When Syrians poured into the streets in March 2011 to demand an end to President Bashar Assad’s repressive regime, in the country’s largest city, the first protests were small. It was not until 2012, after peaceful demonstrations had turned to armed resistance, that rebel fighters captured a section of Aleppo and the city took its place as the epicenter of the Syrian crisis.
Against overwhelming odds, the rebels managed to hold on to their portion of the divided city for more than four years, even as Assad’s tanks and artillery pounded the opposition-held neighborhoods and Russia’s air force began pummeling the city in the fall of 2015. They continued to fight as the shelling shattered much of Aleppo and forced hundreds of thousands to flee. As Assad’s forces and allied militias surrounded the rebel stronghold this year, they hunkered down.
Now the moment of Assad’s triumph has arrived. The forces supporting him seized the majority of the opposition sector of Aleppo in a furious assault launched shortly after the U.S. election, trapping the rebels in a tiny corner of the city. As they advanced, the government forces and their militia allies killed at least 82 civilians, including some in civilian homes, according to the U.N. human-rights office. Facing death or capture and torture at the hands of proregime forces, the rebel gunmen accepted a deal to leave the city. Finally, on Dec. 15, green government buses began ferrying thousands of civilians from the enclave.
“It’s so painful for people here to leave this land where they lived all their life,” says Abdulkafi al-Hamdo, a teacher and activist who had been living in the rebel-held section, in a voice message recorded early on Dec. 14, after the evacuations were agreed upon. “A lot of people are crying now. They were crying yesterday because they thought they might die at any moment. Now they are crying because they are leaving their homeland.”
The fall of Aleppo is Assad’s most important victory in over five years of war. By retaking the city, he ensures his regime’s survival in so-called essential Syria: the Mediterranean coast and a spine of cities running down the country’s west side, home to the majority of the remaining population. (Much of the land remaining in the opposition’s hands has been depopulated by years of Assad’s shelling and airstrikes.) By surrendering in Aleppo, the rebels lose a city that was the icon of their struggle and a symbol of Syria’s trauma. “I think we’re headed into a very dark place for Syria,” says Lina Sergie Attar, a Syrian-American architect and writer from Aleppo now based in Chicago. “I can see how we would revert back into the old past that we had of people living under complete silence and fear.”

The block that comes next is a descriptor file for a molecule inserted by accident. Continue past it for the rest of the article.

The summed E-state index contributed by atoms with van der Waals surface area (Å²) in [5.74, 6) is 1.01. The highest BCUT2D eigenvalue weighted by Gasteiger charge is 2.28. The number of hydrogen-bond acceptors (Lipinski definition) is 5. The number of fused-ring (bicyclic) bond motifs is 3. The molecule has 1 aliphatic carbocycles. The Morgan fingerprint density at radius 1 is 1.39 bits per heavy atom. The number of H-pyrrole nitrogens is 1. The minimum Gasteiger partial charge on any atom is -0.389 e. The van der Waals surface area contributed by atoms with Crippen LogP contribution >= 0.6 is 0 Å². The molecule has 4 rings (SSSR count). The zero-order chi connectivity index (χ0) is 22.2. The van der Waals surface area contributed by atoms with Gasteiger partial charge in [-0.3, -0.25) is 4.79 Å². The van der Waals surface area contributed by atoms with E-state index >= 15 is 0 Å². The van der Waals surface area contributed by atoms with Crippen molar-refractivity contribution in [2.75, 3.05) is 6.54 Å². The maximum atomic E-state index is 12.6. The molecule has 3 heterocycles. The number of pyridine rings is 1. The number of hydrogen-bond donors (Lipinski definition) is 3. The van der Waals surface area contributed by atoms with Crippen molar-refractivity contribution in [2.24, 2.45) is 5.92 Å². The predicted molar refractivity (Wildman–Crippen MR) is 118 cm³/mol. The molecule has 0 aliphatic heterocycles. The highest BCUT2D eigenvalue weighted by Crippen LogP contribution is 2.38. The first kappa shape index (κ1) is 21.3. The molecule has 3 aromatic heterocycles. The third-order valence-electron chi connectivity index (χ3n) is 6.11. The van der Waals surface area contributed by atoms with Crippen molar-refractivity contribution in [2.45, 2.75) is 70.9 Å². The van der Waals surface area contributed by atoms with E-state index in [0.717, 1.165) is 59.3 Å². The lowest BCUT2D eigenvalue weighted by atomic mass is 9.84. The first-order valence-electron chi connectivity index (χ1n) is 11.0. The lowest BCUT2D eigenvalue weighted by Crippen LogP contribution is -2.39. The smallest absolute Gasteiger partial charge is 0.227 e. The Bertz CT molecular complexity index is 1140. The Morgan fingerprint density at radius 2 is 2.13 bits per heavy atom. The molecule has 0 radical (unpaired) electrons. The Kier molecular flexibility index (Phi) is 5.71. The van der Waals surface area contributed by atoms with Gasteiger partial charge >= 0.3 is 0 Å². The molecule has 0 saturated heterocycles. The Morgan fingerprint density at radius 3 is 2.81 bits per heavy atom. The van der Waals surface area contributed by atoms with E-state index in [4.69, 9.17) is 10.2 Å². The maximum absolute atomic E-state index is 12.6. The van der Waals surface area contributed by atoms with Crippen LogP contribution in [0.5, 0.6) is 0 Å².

But the recapture of Aleppo will not end Syria’s war. The various rebel groups will continue to fight for the regions where they still operate, including a zone in the north where the Turkish military is deployed. Kurdish-led militias still hold a section of the country. And the jihadists of the Islamic State are still an active force–on Dec. 11, ISIS retook the ancient Syrian city of Palmyra, demonstrating that they are far from defeated. Assad’s own side is fractured, with Russian, Iranian, Iraqi and Lebanese Hizballah forces all fighting with differing goals and ideologies.
But the fall of Aleppo does suggest a shift in the global balance of power. Whatever Donald Trump decides to do once in office, Russia can claim a victory on the world stage in Syria. Its campaign seized the initiative on a strategic level, forcing the U.S. to choose among bad policy options and finding the Obama Administration powerless to change the reality on the ground. It now appears America’s only tool is denunciation. Speaking at the U.N. Security Council on Dec. 14, U.S. envoy Samantha Power condemned the Assad regime, Russia and Iran over reports of atrocities in Aleppo, saying, “Are you truly incapable of shame? Is there literally nothing that can shame you?”
The battle for Aleppo is over, but Syria’s agony and the regional chaos the conflict created will continue. In a video circulated on Dec. 15 by opposition media, a resident preparing to evacuate the city spray-painted a message on what appeared to be the door of a shop: “Aleppo, we’re coming back.”
This appears in the December 26, 2016 issue of TIME.